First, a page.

Films At Fisher series program

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Published on: 24 April 2015

Stories of warFilms At Fisher is an occasional series of free film screenings, for University of Sydney students and staff, selected to complement the major exhibitions curated by Rare Books & Special Collections, academic and other curatorial partners.

Our current exhibition in the Exhibition Space, Level 2, Fisher Library is:

Stories of War from the University Collections – 24 April to 2 October 2015
An exhibition of materials drawn primarily from the University Archives and Rare Books & Special Collections, with contributions from the Macleay Museum and the Faculties of Medicine, Education and Social Work that reflects the nuanced and varied ways the University’s community understood and responded to the First World War. Read more >

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Join us at 5.30pm on the following Tuesdays in the Exhibition Space, Level 2, Fisher Library North for these screenings

28 Apr  Shoulder Arms (US/1918) Dir. Charlie Chaplin
05 May  J-Accuse (Fr/1919) Dir. Abel Gance
12 May  All Quiet on the Western Front (US/1930) Dir. Lewis Milestone
19 May  Mata Hari (US/1931) Dir. George Fitzmaurice, starring Greta Garbo
26 May  A Farewell to Arms (US/1932) Dir. Frank Borzage
02 Jun  Les Croix de Bois, ‘Wooden Crosses’ (Fr/1932) Dir. Raymond Bernard
09 Jun  The Lost Patrol (US/1934) Dir. John Ford
16 Jun  La Grande Illusion, ‘Grand Illusion’ (Fr/1937) Dir. Jean Renoir
23 Jun  Forty Thousand Horsemen (AUS/1940) Dir. Charles Chauvel
30 Jun  Sergeant York (US/1941) Dir. Howard Hawks
 No screenings during the semester break
04 Aug  The African Queen (GB & US/1951) Dir. John Huston
11 Aug  What Price Glory? (US/1952) Dir. John Ford
18 Aug  Lawrence of Arabia (GB & US 1962) Dir. David Lean
25 Aug  Gallipoli (Aus/1981) Dir. Peter Weir
01 Sep  The Lighthorsemen (Aus/1987) Dir. Simon Wincer
08 Sep  Regeneration (UK/1997) Dir. Gillies Mackinnon
15 Sep  A Very Long Engagement (Fr/2004) Dir. Jean-Pierre Jeunet
22 Sep  Joyeux Noël (Fr, Be, Ge, Ro, UK/2005) Dir. Christian Carion
29 Sep  Beneath Hill 60 (Aus/2010) Dir. Jeremy Sims

Introducing BONUS+

Categories: Library
Comments: 1 Comment
Published on: 15 July 2014

BONUS+ logoBONUS+ is a new seamless Library service for our students and staff, which will provide an alternative and faster way for you to access books that we don’t own or are on loan in our Library.

What is Bonus+?
BONUS+ is a co-operative book resource-sharing initiative among 14 major university libraries in Australia and New Zealand.

What’s in it for me?
You will have access to other library collections. If we don’t have a particular book, or the copies we have are out on loan, you will be able to see if any of the member libraries have a copy for you to borrow.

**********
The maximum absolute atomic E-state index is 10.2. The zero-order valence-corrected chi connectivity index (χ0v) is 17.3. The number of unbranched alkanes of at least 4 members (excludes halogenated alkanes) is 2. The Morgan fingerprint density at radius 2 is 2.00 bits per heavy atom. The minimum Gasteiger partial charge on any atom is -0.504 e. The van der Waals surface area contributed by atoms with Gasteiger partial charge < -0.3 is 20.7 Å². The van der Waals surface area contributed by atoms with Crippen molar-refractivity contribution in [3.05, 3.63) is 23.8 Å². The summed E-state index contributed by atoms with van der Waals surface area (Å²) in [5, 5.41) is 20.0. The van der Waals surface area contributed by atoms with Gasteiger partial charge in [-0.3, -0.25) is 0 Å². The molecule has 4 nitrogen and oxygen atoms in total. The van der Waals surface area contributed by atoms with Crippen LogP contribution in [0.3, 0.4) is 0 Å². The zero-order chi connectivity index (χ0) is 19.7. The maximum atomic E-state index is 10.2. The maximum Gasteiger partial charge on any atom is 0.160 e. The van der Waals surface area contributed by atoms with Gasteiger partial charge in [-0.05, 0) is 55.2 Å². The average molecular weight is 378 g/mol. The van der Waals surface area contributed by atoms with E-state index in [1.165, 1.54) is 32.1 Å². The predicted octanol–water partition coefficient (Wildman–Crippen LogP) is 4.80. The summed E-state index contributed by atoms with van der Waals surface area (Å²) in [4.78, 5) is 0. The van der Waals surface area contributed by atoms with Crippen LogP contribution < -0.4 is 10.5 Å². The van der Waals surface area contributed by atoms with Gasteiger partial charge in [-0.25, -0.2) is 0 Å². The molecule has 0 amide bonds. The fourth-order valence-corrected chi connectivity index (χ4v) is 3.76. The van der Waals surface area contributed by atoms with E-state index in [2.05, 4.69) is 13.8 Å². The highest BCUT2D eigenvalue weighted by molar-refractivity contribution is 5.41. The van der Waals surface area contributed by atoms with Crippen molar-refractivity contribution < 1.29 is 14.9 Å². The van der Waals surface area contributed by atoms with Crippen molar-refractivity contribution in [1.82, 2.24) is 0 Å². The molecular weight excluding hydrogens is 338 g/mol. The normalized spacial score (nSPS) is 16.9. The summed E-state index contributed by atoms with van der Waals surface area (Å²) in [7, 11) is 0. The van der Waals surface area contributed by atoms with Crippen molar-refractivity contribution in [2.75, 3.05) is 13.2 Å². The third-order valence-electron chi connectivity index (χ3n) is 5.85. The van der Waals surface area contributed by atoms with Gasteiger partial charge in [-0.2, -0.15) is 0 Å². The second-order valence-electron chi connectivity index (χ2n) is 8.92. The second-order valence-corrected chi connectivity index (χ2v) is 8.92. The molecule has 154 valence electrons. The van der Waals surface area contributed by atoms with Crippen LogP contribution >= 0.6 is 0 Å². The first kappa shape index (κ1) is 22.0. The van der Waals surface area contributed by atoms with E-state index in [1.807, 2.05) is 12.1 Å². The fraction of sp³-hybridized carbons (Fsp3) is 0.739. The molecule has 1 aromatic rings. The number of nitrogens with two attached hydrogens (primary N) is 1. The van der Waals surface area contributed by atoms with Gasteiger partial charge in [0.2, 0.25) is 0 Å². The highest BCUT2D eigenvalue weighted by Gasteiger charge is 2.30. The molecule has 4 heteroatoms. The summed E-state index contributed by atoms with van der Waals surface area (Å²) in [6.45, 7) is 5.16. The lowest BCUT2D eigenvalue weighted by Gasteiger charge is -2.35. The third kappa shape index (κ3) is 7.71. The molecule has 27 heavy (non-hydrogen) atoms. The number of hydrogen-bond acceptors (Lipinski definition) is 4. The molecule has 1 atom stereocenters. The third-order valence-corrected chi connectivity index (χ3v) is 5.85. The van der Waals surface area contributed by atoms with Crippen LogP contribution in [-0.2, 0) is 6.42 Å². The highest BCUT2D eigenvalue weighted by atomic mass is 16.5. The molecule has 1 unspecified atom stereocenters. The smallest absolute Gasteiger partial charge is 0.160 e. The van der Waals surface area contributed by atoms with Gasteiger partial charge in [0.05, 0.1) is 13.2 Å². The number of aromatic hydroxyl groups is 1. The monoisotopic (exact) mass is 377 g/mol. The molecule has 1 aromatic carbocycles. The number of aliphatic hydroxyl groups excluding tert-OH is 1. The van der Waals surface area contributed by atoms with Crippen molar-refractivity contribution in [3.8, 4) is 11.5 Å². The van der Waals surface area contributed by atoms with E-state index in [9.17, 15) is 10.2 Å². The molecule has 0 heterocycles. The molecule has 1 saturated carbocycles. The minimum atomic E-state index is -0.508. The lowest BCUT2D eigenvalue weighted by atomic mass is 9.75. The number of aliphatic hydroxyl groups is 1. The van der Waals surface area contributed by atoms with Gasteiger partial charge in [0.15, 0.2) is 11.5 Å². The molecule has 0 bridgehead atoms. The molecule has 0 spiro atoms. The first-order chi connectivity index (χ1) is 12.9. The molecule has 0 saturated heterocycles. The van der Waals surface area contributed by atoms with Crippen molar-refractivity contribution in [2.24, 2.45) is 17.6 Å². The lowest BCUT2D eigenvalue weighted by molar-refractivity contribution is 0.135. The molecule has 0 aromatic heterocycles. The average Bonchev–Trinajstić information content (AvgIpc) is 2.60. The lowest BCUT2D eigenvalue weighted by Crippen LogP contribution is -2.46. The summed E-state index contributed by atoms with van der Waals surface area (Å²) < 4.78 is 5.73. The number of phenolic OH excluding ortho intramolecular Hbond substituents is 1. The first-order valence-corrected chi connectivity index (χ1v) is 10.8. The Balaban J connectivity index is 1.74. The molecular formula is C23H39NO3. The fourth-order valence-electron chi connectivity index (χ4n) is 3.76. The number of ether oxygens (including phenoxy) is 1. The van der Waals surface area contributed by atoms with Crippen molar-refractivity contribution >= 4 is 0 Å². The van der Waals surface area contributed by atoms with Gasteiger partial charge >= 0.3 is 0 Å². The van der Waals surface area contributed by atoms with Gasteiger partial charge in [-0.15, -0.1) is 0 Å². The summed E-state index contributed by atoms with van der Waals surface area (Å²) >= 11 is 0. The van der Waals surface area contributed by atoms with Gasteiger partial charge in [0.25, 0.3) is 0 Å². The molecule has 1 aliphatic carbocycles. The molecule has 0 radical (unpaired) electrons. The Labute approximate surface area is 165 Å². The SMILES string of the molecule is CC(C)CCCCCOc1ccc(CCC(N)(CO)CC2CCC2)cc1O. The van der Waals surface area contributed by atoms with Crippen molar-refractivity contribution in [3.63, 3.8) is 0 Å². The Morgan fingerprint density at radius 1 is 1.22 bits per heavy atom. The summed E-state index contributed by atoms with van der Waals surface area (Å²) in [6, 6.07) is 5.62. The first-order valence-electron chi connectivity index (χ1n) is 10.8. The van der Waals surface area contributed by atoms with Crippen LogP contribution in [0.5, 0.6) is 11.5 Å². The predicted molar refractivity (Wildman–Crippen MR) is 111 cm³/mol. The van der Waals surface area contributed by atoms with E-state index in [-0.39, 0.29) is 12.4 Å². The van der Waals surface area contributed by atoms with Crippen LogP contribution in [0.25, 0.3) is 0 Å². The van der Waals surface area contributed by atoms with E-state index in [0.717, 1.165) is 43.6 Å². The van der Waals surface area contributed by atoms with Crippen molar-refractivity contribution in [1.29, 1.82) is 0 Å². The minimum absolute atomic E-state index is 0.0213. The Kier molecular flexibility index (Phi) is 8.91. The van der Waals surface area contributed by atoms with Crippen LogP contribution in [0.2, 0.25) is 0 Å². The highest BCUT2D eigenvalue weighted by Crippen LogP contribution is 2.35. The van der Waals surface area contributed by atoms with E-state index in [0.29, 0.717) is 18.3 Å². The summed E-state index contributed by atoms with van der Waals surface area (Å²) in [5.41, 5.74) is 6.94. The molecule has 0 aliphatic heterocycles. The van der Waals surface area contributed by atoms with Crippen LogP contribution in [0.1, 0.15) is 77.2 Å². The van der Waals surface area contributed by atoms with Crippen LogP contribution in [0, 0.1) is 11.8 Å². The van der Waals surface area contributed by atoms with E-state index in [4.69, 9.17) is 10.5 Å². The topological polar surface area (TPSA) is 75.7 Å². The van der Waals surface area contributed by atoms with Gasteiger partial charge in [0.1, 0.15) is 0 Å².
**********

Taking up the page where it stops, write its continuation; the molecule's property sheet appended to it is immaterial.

Who can use the service?
All students and staff at the University of Sydney.

How does it work?
When you search our Library catalogue and don’t find the item that you are after, simply click on the Bonus+ icon to see if another library has a copy available. The request is processed automatically – no filling in forms. And when the item arrives, we will email you to let you know that your book is ready for pickup. You can also keep track of your requests via MyLoans.

When can I start requesting from these libraries?
Wednesday 16 July 2014.

Find out more: sydney.edu.au/library/borrowing/bonus.html

 

Silent, quiet and group study zones

Categories: Announcements
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Published on: 23 April 2014

Silent, quiet or group study zonesWhether you need to concentrate in a quiet space, work quietly with a friend or study in a group there is place for you in the Library.

Choose the right zone for your study needs here.

Make your PhD thesis available on Open Access. The sky won’t fall on your head!

Categories: Library
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Published on: 16 July 2012

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Sten Christensen, Sydney eScholarship, University of Sydney Library


“If I make my thesis available on open access I won’t be able to publish it.”
Wrong, you will still be able to publish it.

There are many misconceptions in relation to making your thesis available on open access, this is the main one and it’s incorrect. Any reputable publisher will take the thesis as a raw manuscript and will edit it so that it is palatable to a wider audience. As such there should be a marked difference between the thesis and the published work; therefore there should be no issue, see Thesis into book. Advice to the desperate (more…)

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